3 Forms of Dismissal in SA Labour Law
1. Dismissal due to Misconduct
2. Dismissal due to Incapacity
3. Dismissal due to Operational Requirements
1. Dismissal due to misconduct – this is the most common form of dismissal. In this instance, the employee has done something wrong. The employee chose to carry out the misconduct and therefore this is known as a fault dismissal. In other words, it is the employees’ fault for doing the action or omitting to act in a certain way. When a misconduct has been done, the employer will turn to their disciplinary code for guidance as to how to handle the matter. The employee will either receive a warning – verbal, written or final – or if the transgression is serious enough, straight to a disciplinary hearing and possible dismissal. Examples of these transgressions would be theft, insubordination, absconding, abuse of sick leave etc.
2. Dismissal due to incapacity – this dismissal can take 2 forms – poor work performance or ill health. In the instance of poor work performance, the employee must have received training, assistance and guidance in order to learn how to complete the tasks expected of them. If they are however unable to learn the task, there would be a possibility of being dismissed for incapacity due to poor work performance. Ill health is the same principle. The employee is unable to perform their tasks due to their health conditions. The employer needs to show that they tried to assist the employee as much as possible, however there is no duty on the employer to keep an employee that is unable to perform their tasks to the standard expected by the employer. In the case of dismissal due to incapacity, the employee will not receive warnings or have a disciplinary hearing, but rather will have consultations with the employer to assertion whether a solution can be reached. This would be a no-fault dismissal as the dismissal is not due to the conduct of the employee.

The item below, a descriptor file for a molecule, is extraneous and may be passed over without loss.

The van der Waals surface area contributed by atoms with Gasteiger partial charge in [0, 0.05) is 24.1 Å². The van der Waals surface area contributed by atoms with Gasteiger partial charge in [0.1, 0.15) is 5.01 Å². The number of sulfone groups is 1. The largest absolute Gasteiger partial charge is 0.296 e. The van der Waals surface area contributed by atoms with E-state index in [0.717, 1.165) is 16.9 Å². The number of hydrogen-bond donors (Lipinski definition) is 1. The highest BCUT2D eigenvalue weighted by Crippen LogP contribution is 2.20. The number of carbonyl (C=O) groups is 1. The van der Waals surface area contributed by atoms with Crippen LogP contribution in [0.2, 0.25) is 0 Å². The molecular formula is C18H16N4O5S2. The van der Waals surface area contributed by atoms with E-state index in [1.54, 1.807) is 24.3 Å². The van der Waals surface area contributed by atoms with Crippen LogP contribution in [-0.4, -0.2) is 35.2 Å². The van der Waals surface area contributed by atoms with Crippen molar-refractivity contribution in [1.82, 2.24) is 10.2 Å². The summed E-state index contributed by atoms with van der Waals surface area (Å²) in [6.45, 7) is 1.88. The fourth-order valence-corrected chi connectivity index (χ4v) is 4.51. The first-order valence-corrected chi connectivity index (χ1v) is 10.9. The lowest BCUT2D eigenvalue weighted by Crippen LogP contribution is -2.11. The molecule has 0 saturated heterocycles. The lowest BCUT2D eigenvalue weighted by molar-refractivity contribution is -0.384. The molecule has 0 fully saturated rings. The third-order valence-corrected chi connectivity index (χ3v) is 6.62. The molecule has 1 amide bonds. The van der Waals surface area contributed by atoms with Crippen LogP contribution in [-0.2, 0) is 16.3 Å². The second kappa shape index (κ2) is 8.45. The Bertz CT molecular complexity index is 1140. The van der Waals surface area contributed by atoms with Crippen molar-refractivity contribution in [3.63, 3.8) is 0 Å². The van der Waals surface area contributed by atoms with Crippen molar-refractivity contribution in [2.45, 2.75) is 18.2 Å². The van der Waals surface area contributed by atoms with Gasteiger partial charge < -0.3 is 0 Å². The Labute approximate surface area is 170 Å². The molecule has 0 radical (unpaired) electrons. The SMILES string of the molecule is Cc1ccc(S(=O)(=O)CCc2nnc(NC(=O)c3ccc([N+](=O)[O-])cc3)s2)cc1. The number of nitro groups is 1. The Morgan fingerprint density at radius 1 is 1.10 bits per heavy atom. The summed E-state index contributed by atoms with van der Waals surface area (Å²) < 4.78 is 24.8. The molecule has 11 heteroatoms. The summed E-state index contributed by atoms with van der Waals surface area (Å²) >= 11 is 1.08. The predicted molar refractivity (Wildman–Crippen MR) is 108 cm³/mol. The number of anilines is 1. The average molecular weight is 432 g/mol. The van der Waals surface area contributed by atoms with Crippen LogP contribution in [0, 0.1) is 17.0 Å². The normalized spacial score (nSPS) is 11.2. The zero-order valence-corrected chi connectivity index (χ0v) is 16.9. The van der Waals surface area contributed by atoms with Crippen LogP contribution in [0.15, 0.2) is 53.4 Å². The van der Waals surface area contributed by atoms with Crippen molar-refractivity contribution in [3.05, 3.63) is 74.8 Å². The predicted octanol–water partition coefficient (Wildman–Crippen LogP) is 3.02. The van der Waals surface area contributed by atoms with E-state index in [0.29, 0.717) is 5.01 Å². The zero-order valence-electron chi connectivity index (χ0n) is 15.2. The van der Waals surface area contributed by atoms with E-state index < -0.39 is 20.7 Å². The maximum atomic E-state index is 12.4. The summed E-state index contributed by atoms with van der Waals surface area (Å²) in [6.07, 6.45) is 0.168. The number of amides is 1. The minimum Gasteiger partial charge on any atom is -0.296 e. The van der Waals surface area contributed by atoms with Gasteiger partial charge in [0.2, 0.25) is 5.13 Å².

3. Dismissal for operational requirements – retrenchments. This is also known as a no-fault dismissal as the employee will be dismissed due to no fault of their own. This form of dismissal is also not based on warnings and disciplinary hearings, but rather consultations. The employer will have to show that all alternatives were considered, and that there are no other options other than dismissing the employee. Reasons for retrenchment could be economical, technological or structural.
In all the above forms of dismissal the employee must be given an opportunity to state their side – if that is not done, the dismissal could be procedurally unfair.